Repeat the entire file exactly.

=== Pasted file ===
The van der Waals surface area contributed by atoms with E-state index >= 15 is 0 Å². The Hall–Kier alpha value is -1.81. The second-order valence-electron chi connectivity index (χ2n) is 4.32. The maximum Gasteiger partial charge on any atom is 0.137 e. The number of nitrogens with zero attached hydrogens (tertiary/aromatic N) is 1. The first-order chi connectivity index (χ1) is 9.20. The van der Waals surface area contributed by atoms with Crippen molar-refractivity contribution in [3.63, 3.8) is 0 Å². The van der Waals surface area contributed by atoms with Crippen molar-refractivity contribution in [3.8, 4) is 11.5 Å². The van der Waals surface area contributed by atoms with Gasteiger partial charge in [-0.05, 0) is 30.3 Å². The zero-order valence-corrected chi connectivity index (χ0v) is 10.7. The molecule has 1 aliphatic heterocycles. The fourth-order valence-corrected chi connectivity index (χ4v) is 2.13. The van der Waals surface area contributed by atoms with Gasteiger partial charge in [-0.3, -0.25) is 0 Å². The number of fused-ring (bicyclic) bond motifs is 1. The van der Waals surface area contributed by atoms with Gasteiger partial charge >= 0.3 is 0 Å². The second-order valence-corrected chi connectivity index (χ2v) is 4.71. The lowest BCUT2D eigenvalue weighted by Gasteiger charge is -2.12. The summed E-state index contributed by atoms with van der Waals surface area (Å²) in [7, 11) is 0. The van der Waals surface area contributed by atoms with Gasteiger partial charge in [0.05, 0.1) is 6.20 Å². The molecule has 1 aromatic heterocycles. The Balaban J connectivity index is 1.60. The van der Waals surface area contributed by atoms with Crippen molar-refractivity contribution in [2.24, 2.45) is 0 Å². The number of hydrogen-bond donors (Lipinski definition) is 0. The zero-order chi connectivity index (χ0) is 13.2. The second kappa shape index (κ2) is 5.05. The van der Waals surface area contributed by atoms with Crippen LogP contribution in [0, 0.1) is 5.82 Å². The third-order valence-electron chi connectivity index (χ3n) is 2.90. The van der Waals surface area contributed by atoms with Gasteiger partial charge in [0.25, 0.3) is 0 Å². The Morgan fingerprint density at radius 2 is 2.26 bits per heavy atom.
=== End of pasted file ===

The van der Waals surface area contributed by atoms with E-state index >= 15 is 0 Å². The Hall–Kier alpha value is -1.81. The second-order valence-electron chi connectivity index (χ2n) is 4.32. The maximum Gasteiger partial charge on any atom is 0.137 e. The number of nitrogens with zero attached hydrogens (tertiary/aromatic N) is 1. The first-order chi connectivity index (χ1) is 9.20. The van der Waals surface area contributed by atoms with Crippen molar-refractivity contribution in [3.63, 3.8) is 0 Å². The van der Waals surface area contributed by atoms with Crippen molar-refractivity contribution in [3.8, 4) is 11.5 Å². The van der Waals surface area contributed by atoms with Gasteiger partial charge in [-0.05, 0) is 30.3 Å². The zero-order valence-corrected chi connectivity index (χ0v) is 10.7. The molecule has 1 aliphatic heterocycles. The fourth-order valence-corrected chi connectivity index (χ4v) is 2.13. The van der Waals surface area contributed by atoms with Gasteiger partial charge in [-0.3, -0.25) is 0 Å². The number of fused-ring (bicyclic) bond motifs is 1. The van der Waals surface area contributed by atoms with Gasteiger partial charge >= 0.3 is 0 Å². The second-order valence-corrected chi connectivity index (χ2v) is 4.71. The lowest BCUT2D eigenvalue weighted by Gasteiger charge is -2.12. The summed E-state index contributed by atoms with van der Waals surface area (Å²) in [7, 11) is 0. The van der Waals surface area contributed by atoms with Gasteiger partial charge in [0.05, 0.1) is 6.20 Å². The molecule has 1 aromatic heterocycles. The Balaban J connectivity index is 1.60. The van der Waals surface area contributed by atoms with Crippen molar-refractivity contribution in [2.24, 2.45) is 0 Å². The number of hydrogen-bond donors (Lipinski definition) is 0. The zero-order chi connectivity index (χ0) is 13.2. The second kappa shape index (κ2) is 5.05. The van der Waals surface area contributed by atoms with Crippen LogP contribution in [0, 0.1) is 5.82 Å². The third-order valence-electron chi connectivity index (χ3n) is 2.90. The van der Waals surface area contributed by atoms with Gasteiger partial charge in [0.25, 0.3) is 0 Å². The Morgan fingerprint density at radius 2 is 2.26 bits per heavy atom.